Changes to Tax Rules on Remortgaged Buy-to-Let Property
The scenario is a common one: Mr Smith owns some rental properties. During a tax year he wanted to buy a new home for himself. He raised the funds by remortgaging one of his rental properties. The interest charged on the new loan was claimed as a deduction against his rental income.
HM Revenue & Customs (HMRC) guidance used to allow this; in fact, they even provided an example explaining how it worked, which is now obsolete, as we’ll explain below.
Previous HMRC Guidance
“If you increase your mortgage loan on your buy-to-let property you can also treat interest on the additional loan as a revenue expense, but only up to the capital value of the property when it was brought into your letting business. Interest on any additional borrowing above the capital value of the property when it was brought into your letting business is not tax deductible.
“You purchased a buy-to-let property for £120,000 with a mortgage of £90,000 and let it to a tenant straightaway.
“Three years later the property is valued at £150,000 and you increase your mortgage on the property to £115,000. All of the interest on the mortgage can still be claimed as a revenue expense as the loan doesn’t exceed the initial £120,000 value of the property when it was introduced to your letting business.
“If you increased the mortgage to £125,000, the interest payable on the additional £5,000 is not tax deductible and cannot be claimed as a revenue expense.”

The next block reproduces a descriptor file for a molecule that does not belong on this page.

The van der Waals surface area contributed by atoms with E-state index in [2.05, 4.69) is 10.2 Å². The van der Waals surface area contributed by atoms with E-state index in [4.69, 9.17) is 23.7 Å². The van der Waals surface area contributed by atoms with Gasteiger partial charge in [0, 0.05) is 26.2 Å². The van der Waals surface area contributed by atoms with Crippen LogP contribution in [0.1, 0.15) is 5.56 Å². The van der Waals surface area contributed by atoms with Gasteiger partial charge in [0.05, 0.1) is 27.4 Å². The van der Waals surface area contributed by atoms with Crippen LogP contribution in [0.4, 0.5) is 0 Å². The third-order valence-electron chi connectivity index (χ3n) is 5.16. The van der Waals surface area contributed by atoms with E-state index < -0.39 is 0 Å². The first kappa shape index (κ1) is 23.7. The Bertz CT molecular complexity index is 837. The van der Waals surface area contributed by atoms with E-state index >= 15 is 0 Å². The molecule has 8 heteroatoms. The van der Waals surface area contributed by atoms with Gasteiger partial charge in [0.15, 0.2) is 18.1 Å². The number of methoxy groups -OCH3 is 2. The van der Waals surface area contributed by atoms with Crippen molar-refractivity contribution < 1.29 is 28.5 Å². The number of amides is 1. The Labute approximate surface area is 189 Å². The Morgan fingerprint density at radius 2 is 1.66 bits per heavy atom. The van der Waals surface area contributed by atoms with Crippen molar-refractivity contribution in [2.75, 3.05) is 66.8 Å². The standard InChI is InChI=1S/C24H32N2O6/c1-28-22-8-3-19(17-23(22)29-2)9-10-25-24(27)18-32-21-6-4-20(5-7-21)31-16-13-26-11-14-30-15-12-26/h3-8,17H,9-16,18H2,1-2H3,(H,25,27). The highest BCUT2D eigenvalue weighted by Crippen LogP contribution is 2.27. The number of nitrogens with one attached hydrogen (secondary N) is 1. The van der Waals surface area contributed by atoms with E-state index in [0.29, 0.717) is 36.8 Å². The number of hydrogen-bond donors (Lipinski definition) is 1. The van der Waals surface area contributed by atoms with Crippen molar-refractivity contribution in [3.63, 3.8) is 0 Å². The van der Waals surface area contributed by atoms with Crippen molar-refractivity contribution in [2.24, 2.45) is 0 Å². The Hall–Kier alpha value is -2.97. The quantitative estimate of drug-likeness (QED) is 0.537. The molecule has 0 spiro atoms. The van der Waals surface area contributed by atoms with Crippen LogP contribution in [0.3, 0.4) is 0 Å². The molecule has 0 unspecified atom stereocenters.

Alas, the above has received a subtle and not well publicised rewrite. Can you spot the difference?
New HMRC Guidance
“If you increase your mortgage loan on your buy-to-let property you may be able to treat interest on the additional loan as a revenue expense, as long as the additional loan is wholly and exclusively for the purposes of the letting business. Interest on any additional borrowing above the capital value of the property when it was brought into your letting business isn’t tax deductible.”
How Will the New Guidance Affect Landlords?
If we take the above previous example and combine it with the newly reworded guidance, the additional interest charged on the increased borrowing of £35,000 would only be tax deductible if the funds from the new loan are used wholly and exclusively for the purposes of the letting business. Basically, Mr Smith’s plan will no longer work!
Many landlords have seen this rewriting of the rules as yet another attack on them via the tax regime, whilst non landlords typically see the new policy as being fair and logical.
Either way, if you’re a landlord and have recently remortgaged, you may not be entitled to a tax deduction for the total amount of the interest you’re paying.
If you have any questions or if you would like to discuss this with us in more detail, please contact Hannah Farmborough or call on 0207 429 4147 to be put in contact with a member of our Construction & Real Estate team.
This article originally appeared on the blog of our member firm, Larking Gowen.